Hormones affect every part of our bodies, and our teeth and gums are no exception. Being a woman means having to contend with a unique set of hormonal challenges, and it’s important to note that these challenges extend to oral health as well. There are five hormonal changes in particular that can impact the health of our teeth and gums:
The changes that occur during puberty can cause sensitivity in the gums. Sometimes, this can cause the gums to bleed during brushing and flossing. It’s crucial to continue regular oral hygiene practices (both brushing and flossing) during this time even if it feels a bit uncomfortable. If bleeding is extensive, or continues for a long period of time, be sure to consult with your dentist and rule out the possibility of developing periodontal disease.
Hormonal fluctuations during a woman’s regular cycle can cause a number of issues in the mouth, including swollen or bleeding gums and canker sores. Typically beginning one or two days before the period starts, these symptoms are usually gone within several days. If they last longer, consult with your dentist to rule out other causes.
Pregnancy can be a tumultuous season for oral health. The increase in the hormone progesterone, which can contribute to pregnancy gingivitis, is the most common cause of oral issues between months 2 and 8 of gestation. Because hormones have such a dramatic impact on gum health in particular during this time, it’s very important for women to keep regular, if not more frequent, appointments with their dentist during pregnancy. Dangerous complications can arise if oral health is neglected, both for the mother and the baby.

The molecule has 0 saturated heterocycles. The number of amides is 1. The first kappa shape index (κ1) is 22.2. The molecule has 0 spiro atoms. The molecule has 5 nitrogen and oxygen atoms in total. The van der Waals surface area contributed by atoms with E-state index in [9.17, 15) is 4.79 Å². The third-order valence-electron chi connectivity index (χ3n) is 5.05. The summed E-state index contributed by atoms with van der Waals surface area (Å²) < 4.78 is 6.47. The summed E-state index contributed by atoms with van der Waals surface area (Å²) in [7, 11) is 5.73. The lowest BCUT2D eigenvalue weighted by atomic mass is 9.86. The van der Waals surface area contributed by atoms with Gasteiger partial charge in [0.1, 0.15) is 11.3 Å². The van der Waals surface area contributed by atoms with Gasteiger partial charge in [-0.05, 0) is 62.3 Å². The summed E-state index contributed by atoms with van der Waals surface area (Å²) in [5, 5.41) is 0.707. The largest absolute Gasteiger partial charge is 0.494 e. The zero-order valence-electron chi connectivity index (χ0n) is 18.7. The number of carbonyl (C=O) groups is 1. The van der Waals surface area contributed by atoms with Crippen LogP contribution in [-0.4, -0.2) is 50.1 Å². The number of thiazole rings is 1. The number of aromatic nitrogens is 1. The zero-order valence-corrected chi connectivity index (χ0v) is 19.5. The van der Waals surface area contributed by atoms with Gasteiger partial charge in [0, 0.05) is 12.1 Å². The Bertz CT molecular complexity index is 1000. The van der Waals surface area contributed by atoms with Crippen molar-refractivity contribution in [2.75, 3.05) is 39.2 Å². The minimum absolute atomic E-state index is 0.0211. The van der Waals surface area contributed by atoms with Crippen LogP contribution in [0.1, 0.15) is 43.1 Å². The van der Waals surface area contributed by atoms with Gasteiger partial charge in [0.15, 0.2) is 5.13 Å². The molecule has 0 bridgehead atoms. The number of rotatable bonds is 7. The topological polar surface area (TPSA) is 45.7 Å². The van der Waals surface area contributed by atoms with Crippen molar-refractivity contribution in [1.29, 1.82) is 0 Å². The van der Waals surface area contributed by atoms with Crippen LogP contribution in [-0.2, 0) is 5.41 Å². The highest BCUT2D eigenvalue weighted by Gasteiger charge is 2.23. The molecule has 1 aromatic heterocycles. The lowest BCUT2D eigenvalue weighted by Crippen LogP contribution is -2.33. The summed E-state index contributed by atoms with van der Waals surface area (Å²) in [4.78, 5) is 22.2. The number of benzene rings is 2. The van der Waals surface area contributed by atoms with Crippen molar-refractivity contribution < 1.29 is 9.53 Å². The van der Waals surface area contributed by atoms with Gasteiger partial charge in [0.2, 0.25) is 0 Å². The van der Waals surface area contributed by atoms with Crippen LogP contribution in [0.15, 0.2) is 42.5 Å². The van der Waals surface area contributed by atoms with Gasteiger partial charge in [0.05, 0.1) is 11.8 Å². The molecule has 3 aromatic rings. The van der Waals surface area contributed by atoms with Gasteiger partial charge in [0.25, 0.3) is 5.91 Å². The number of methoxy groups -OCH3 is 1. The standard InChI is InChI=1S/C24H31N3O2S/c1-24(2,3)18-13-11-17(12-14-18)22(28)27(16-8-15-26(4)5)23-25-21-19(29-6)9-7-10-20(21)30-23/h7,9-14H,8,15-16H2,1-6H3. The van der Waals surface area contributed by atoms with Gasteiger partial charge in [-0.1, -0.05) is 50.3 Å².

During Use of Birth Control Pills
Similarly, birth control pills contain progesterone and have a similar effect on the body. Most noteworthy, it can cause gum tissues to become inflamed, which can increase the amount of dental plaque present in the mouth. This produces toxins ,which can lead to infections and the development of periodontal disease.
There are a few major ways that menopause can affect oral health. The most significant is the reduction of the hormone estrogen, which can reduce bone density and cause loss of bone tissues in the jaw or tooth loss. The second is that women produce less saliva during menopause, which can cause a “burning sensation” in the mouth and cause discomfort. Finally, hormonal fluctuations during menopause are known to cause increased sensitivity to heat or cold in food or beverages
Since most women are affected by one or another of these stages at any given point in their life, it’s especially important for them to keep regular dental appointments and to maintain good contact with their dentist when they are experiencing discomfort, pain, or symptoms of periodontal disease.
To learn more, visit Dr. Peebles-Turner and her team at: https://www.broomfielddentist.com/
Dr. Peebles-Turner cares for patients in Broomfield, Westminster, Thornton, Louisville and Superior, Colorado.